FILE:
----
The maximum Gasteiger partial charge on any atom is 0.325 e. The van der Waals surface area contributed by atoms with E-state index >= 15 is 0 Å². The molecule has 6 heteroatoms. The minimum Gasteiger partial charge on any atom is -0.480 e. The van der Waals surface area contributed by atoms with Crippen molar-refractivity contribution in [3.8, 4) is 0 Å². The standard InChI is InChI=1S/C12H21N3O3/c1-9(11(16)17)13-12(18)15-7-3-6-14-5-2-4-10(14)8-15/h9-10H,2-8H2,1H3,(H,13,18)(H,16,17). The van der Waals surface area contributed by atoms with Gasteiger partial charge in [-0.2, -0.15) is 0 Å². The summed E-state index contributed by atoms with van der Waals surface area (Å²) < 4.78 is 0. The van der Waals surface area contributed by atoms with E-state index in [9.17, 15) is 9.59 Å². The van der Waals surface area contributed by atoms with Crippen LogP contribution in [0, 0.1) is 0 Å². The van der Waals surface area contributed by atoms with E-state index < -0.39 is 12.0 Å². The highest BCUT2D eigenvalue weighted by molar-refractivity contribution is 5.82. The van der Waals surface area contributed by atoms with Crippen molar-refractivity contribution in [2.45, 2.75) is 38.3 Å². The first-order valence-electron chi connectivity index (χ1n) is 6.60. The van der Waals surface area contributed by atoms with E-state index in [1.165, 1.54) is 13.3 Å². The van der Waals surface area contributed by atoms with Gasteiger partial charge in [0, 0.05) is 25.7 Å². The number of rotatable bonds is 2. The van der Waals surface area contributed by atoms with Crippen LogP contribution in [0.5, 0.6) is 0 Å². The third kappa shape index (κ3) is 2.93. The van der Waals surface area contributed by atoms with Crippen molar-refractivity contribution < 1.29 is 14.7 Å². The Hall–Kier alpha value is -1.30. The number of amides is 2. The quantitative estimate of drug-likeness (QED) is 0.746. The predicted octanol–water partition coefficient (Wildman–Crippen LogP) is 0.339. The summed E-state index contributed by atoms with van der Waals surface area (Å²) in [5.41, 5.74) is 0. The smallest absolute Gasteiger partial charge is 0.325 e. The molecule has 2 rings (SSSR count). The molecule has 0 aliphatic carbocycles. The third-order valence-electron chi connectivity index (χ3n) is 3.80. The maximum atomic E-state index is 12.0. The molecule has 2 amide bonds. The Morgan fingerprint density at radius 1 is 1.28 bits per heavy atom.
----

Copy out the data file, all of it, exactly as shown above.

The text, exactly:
The maximum Gasteiger partial charge on any atom is 0.325 e. The van der Waals surface area contributed by atoms with E-state index >= 15 is 0 Å². The molecule has 6 heteroatoms. The minimum Gasteiger partial charge on any atom is -0.480 e. The van der Waals surface area contributed by atoms with Crippen molar-refractivity contribution in [3.8, 4) is 0 Å². The standard InChI is InChI=1S/C12H21N3O3/c1-9(11(16)17)13-12(18)15-7-3-6-14-5-2-4-10(14)8-15/h9-10H,2-8H2,1H3,(H,13,18)(H,16,17). The van der Waals surface area contributed by atoms with Gasteiger partial charge in [-0.2, -0.15) is 0 Å². The summed E-state index contributed by atoms with van der Waals surface area (Å²) < 4.78 is 0. The van der Waals surface area contributed by atoms with E-state index in [9.17, 15) is 9.59 Å². The van der Waals surface area contributed by atoms with Crippen LogP contribution in [0, 0.1) is 0 Å². The van der Waals surface area contributed by atoms with E-state index < -0.39 is 12.0 Å². The highest BCUT2D eigenvalue weighted by molar-refractivity contribution is 5.82. The van der Waals surface area contributed by atoms with Crippen molar-refractivity contribution in [2.45, 2.75) is 38.3 Å². The first-order valence-electron chi connectivity index (χ1n) is 6.60. The van der Waals surface area contributed by atoms with E-state index in [1.165, 1.54) is 13.3 Å². The van der Waals surface area contributed by atoms with Gasteiger partial charge in [0, 0.05) is 25.7 Å². The number of rotatable bonds is 2. The van der Waals surface area contributed by atoms with Crippen LogP contribution in [0.5, 0.6) is 0 Å². The third kappa shape index (κ3) is 2.93. The van der Waals surface area contributed by atoms with Crippen molar-refractivity contribution < 1.29 is 14.7 Å². The Hall–Kier alpha value is -1.30. The number of amides is 2. The quantitative estimate of drug-likeness (QED) is 0.746. The predicted octanol–water partition coefficient (Wildman–Crippen LogP) is 0.339. The summed E-state index contributed by atoms with van der Waals surface area (Å²) in [5.41, 5.74) is 0. The smallest absolute Gasteiger partial charge is 0.325 e. The molecule has 2 rings (SSSR count). The molecule has 0 aliphatic carbocycles. The third-order valence-electron chi connectivity index (χ3n) is 3.80. The maximum atomic E-state index is 12.0. The molecule has 2 amide bonds. The Morgan fingerprint density at radius 1 is 1.28 bits per heavy atom.